Posted by jjlen February 4, 11 04:09 PM
  1. Greta,

    Why are you placing the needs of your so-caled "friend" above your three-year old?

    And this:

    "In the beginning, it was OK with me that she disciplined my boy."

    Why was it OK with you?

    "makes a noise while we are watching TV"

    That's what toddlers do. If "friend" doesn't like it, she can go watch TV at her place, without children around.

    I agree with suburbanmom:

    "1.Your kid has to come first. always. too many times moms don't do this and the kids end up abused or dead."

    And if you follow the news at all, Greta - Do NOT leave your precious little son with a BF or some other questionable person.

    Please do your own disciplining - of your "friend." Sounds like she's the one who could use the discussions so many of us have with our children.

    Posted by reindeergirl February 4, 11 11:26 PM
  1. A parent can have really poor parenting skills. And a non-parent can have fantastic child development knowledge. But all things being equal, practical experience -- not to mention knowledge of the child involved -- is invaluable.

    Posted by jjlen February 4, 11 04:09 PM
    ----

    Except for the single mothers who leave their infants and small children with their boyfriends - and the children end up dead. All too common :( A way must be found to end this crisis, and save the children before it's too late.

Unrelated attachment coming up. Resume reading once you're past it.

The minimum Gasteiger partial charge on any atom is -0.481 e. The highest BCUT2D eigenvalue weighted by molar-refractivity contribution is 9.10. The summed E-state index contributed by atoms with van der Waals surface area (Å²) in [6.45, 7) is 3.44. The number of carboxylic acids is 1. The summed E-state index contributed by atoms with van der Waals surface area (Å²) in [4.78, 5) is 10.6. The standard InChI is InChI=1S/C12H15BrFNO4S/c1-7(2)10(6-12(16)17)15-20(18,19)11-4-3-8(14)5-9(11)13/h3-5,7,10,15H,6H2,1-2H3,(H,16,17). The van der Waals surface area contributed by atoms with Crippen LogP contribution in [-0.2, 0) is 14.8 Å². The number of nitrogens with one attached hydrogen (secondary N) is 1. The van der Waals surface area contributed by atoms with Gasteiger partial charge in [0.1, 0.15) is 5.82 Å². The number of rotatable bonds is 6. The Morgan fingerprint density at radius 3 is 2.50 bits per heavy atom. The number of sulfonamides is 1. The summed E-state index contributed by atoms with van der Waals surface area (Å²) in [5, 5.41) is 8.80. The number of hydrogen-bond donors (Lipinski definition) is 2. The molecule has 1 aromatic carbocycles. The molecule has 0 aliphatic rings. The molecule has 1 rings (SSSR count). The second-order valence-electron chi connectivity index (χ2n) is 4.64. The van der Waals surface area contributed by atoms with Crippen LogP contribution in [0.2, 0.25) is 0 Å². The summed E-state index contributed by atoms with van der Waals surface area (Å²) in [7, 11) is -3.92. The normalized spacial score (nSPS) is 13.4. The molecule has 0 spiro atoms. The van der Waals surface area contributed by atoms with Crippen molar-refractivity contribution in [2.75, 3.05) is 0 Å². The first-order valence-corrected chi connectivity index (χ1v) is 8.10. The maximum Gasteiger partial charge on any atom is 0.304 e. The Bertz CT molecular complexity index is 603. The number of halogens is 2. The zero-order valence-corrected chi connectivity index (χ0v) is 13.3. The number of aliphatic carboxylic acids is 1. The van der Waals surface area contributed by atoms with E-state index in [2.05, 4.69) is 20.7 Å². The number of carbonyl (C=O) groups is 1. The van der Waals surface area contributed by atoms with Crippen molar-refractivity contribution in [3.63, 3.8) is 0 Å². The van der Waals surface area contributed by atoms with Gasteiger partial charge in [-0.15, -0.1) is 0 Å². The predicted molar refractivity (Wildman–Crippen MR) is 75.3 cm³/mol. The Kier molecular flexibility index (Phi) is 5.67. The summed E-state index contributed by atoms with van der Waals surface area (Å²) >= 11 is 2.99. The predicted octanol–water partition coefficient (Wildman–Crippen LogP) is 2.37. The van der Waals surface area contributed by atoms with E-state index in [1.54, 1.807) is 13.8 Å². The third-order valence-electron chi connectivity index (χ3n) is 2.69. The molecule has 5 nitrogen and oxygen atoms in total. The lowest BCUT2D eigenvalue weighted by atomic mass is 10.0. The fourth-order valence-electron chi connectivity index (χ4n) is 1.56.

Posted by reindeergirl February 5, 11 08:02 AM
  1. So? We don't know if this is a live-in friend of the LW.

    If not, WHY take your kid to a place where you don't like the way he is being treated??? No need to say a word--JUST DON'T GO THERE AGAIN.

    Posted by Irene February 7, 11 09:59 AM
  1. jjlen - I am not the type of person who thinks that yelling or spanking kids is the answer. My brother often yells at his kids, one example is when he yelled at his 2 year old to stop standing up playing in front of the TV as he was watching it (not really a yelling at offense for a 2 year old in my book). I do get about theoretical vs realistic. For instance in theory children under 2 shouldn't watch any tv, realistically I know most parents allow some tv, however my brother has tv's in both his 7 year olds and 2 year olds rooms, that shows me he doesn't get it at all.

    Posted by fatcat February 8, 11 02:26 PM
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Barbara F. Meltz is a freelance writer, parenting consultant, and author of "Put Yourself in Their Shoes: Understanding How Your Children See the World." She won several awards for her weekly "Child Caring" column in the Globe, including the 2008 American Psychological Association Print Excellence award. Barbara is available as a speaker for parent groups.